With Zoe coming home on a Sunday, it was trial by fire for me and Adam. He teaches on Mondays, which means he has to do class-prep on Sunday nights. It also means that he has to wake up early and leave the house around 8am, so this morning I was on my own with all three children. With just Leo, on teaching nights I was doing the night feedings and letting Adam sleep, but with both babies, I needed his help. So we both got up at 2am and 5am and each took one baby. Thank goodness both of them slept very well and we had an easy night. And somehow, between 7:15 and 8:30am, I managed to feed both babies myself plus wake up Sam, get her dressed, get her breakfast, brush her hair, and everything else that goes along with getting her ready for school. It was not easy logistically - I couldn't plan ahead because I didn't know exactly when the babies would wake and which would wake first. I ended up doing a half-feeding with Leo before Sam awoke, then put him back to bed while I did my thing with her, then I fed Zoe and finished up with Leo while Sam took care of herself and finished getting ready. My babysitter arrived at 8:30 to take Sammy to school and we were all ready, no stress, and almost no crying at all! It was great! I hope I can manage it that well every time, but I know these class-day mornings are probably going to be the hardest part until the semester ends in December.

I'll write more soon about Leo and Zoe (or, I suppose I should say Zoe and Leo) and their personalities and what we've learned about them and how we're bonding and what it's like to have two babies. But right now, Leo is ready to eat. Oh, he's first again!



Thursday, September 8, 2011

My Birth Story

This is the story of Leo and Zoe's birth. But it's really my story. I'll tell you more about them some other time.

My water broke at 5:30am on Saturday morning. My first thought: "Noooooo!" It was too early. And I don't mean the hour of the day. I was only 34 weeks and 3 days. They were supposed to stay in there for 3 more weeks! I was in a bit of denial at first. Maybe the leaking would stop. Maybe it was a false alarm. It took me about 10-15 minutes to accept the inevitable. They were coming. Then, I started getting a little bit excited.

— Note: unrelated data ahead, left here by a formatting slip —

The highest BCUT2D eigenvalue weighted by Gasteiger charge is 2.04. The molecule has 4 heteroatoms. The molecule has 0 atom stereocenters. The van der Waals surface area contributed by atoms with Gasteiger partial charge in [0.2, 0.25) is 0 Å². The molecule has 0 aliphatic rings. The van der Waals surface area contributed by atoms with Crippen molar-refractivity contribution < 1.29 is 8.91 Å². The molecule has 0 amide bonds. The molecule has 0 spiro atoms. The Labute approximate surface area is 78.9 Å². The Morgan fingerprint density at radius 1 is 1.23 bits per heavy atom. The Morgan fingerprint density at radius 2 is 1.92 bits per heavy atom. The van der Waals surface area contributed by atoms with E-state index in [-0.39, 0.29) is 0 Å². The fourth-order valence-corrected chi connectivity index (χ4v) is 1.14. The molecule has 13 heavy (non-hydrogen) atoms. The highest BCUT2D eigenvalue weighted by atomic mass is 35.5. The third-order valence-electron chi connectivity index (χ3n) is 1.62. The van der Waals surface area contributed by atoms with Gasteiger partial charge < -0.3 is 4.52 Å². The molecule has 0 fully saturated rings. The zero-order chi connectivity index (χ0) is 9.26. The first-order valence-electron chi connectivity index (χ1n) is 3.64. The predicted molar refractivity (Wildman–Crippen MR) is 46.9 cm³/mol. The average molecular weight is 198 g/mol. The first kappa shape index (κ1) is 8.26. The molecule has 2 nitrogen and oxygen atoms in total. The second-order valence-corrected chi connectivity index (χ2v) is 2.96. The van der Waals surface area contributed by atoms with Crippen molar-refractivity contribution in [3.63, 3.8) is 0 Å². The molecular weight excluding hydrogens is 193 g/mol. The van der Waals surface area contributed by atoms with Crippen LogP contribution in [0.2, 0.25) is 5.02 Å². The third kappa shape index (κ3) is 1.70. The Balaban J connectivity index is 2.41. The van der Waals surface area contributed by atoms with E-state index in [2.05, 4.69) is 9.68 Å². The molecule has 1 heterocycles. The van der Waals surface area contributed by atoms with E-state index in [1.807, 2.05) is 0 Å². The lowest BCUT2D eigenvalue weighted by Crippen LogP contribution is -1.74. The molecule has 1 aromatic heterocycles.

I wasn't feeling any contractions, but we knew we still had to get to the hospital asap. My labor with Sam was only 4.5 hours and we dawdled and barely made it to the birth center in time. This time, we would do better! We needed to call the doctor, find someone to take care of Sammy, eat, shower, and pack up a few last items. The eating and showering might seem optional, but I knew I wouldn't get another chance for either for at least the rest of the day, if not longer, so they really were absolutely necessary, and I'm glad I took the time.

My OB, Dr. K.,  wasn't on-call that weekend, which was a huge disappointment. I was told that a Dr. A. would be handling my delivery. Great, some woman I've never met, who has no access to my records. I chose a sole practitioner knowing this might happen, but it still just made me sad.

Our next-door-neighbor ended up being available to take Sammy. This was really the perfect situation - Sam got to spend the day with her best friend, and they had our house key and could come to take care of the animals as well. They even let the contractor in so he could put the finishing touches on that goddamn bathroom. (I'm not convinced that the bathroom project had nothing to do with me going in to labor so early. It was a source of stress for 5 straight weeks.)

We got it all done and got out of the house within an hour without any panic or even a big rush. That was nice. But the most precious moment of the whole morning was when Sammy woke up. She heard me in the shower and came out rubbing her eyes. We told her that the twins were coming. She said, "But mommy, my clock isn't green yet. We can't get up yet." (Her clock turns green at 7:30am each day and that is how she knows it is morning.) We told her that the twins don't know what time it is - that they come whenever they are ready, and they were ready now. It took her a few minutes to process all of this, but at one point I saw her comprehend what was going on. She finally realized, Zoe and Leo are coming TODAY. Her face lit up with joy and excitement, and I wish, oh how I wish, that I had that on video. It was one of my favorite moments with her, ever.